Open Access News

News from the open access movement

Wednesday, May 28, 2008

Three health librarians on OA

Dean Giustini interviewed three Canadian health librarians on the subject of OA:  Lindsay Glynn, Lorie Kloda and Denise Koufogiannakis.  (Thanks to Heather Morrison.)  Excerpt:

1. GS: What can librarians do to get involved in OA? What are the benefits?

Lindsay:  "Try to develop OA information pages at your library to improve general awareness of OA issues; increase the awareness of OA and competence among teaching staff, increase researcher knowledge about OA issues and increase amount of records in local and national repositories."

Denise:  "Show your solidarity with OA by featuring various open access journals on your library websites; do displays; have handouts ready; do presentations to the public, etc." (For more information, see Denise's powerpoint presentation.)

Lorie:  "Deposit any papers you have done for conferences into E-LIS so that other librarians can access the professional literature."

Denise offered these perspectives, also:

"Open access is a choice as to how you communicate with your peers. Why choose to limit communication when it is easy to make communication open? At EBLIP we are trying to bridge the gap between research and practice - if we do not make the content widely available to all, then we are not going to achieve that goal.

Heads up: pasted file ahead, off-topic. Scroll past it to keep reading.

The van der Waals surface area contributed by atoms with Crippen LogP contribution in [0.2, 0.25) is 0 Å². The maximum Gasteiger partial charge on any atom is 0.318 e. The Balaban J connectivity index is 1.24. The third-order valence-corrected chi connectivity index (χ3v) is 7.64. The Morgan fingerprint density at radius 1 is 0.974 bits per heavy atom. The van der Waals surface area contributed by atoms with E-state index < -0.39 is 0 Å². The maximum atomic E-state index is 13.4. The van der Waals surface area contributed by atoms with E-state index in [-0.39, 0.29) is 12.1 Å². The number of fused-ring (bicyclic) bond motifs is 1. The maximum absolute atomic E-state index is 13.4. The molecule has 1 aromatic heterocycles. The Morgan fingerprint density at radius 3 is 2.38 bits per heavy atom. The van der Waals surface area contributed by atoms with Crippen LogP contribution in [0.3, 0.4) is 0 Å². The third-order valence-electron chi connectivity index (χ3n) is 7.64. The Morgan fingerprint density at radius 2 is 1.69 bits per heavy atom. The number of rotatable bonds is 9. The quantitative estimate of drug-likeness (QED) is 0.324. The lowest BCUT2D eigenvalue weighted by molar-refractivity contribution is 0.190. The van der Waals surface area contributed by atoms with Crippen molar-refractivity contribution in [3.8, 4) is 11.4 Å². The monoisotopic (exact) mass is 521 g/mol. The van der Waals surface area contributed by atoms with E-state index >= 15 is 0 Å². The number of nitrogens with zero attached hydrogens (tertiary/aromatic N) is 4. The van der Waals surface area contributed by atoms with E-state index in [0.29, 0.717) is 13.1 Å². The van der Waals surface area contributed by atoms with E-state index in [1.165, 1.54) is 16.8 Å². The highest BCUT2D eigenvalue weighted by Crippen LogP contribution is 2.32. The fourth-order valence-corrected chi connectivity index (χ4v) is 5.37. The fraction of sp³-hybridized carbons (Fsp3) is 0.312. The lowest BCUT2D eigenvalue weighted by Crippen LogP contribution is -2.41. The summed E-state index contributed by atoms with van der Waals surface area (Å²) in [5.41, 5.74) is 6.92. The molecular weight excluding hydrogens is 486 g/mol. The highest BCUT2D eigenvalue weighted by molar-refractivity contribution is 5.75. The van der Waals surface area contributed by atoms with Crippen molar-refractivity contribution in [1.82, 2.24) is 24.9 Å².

"The second is the librarian's role in supporting faculty/researchers and new methods of scholarly communication. This is an important role for librarians. Taking a leadership role to inform and support faculty re: open access enables us to be part of a changing system. For me this is simply about moving towards more equitable access to scholarly information."

"A good example for me has been the Canadian Journal of Sociology whose editor is at U of A. Over the past year or so Pam Ryan, Leah Vanderjagt and I worked with this editor to move his journal from a traditional print subscription model to an OA one. Without having the credibility of being editors ourselves and knowing the system/what was needed to make things work, it would have been much more difficult to facilitate the process. See Kevin's article about his process of moving to OA."  ...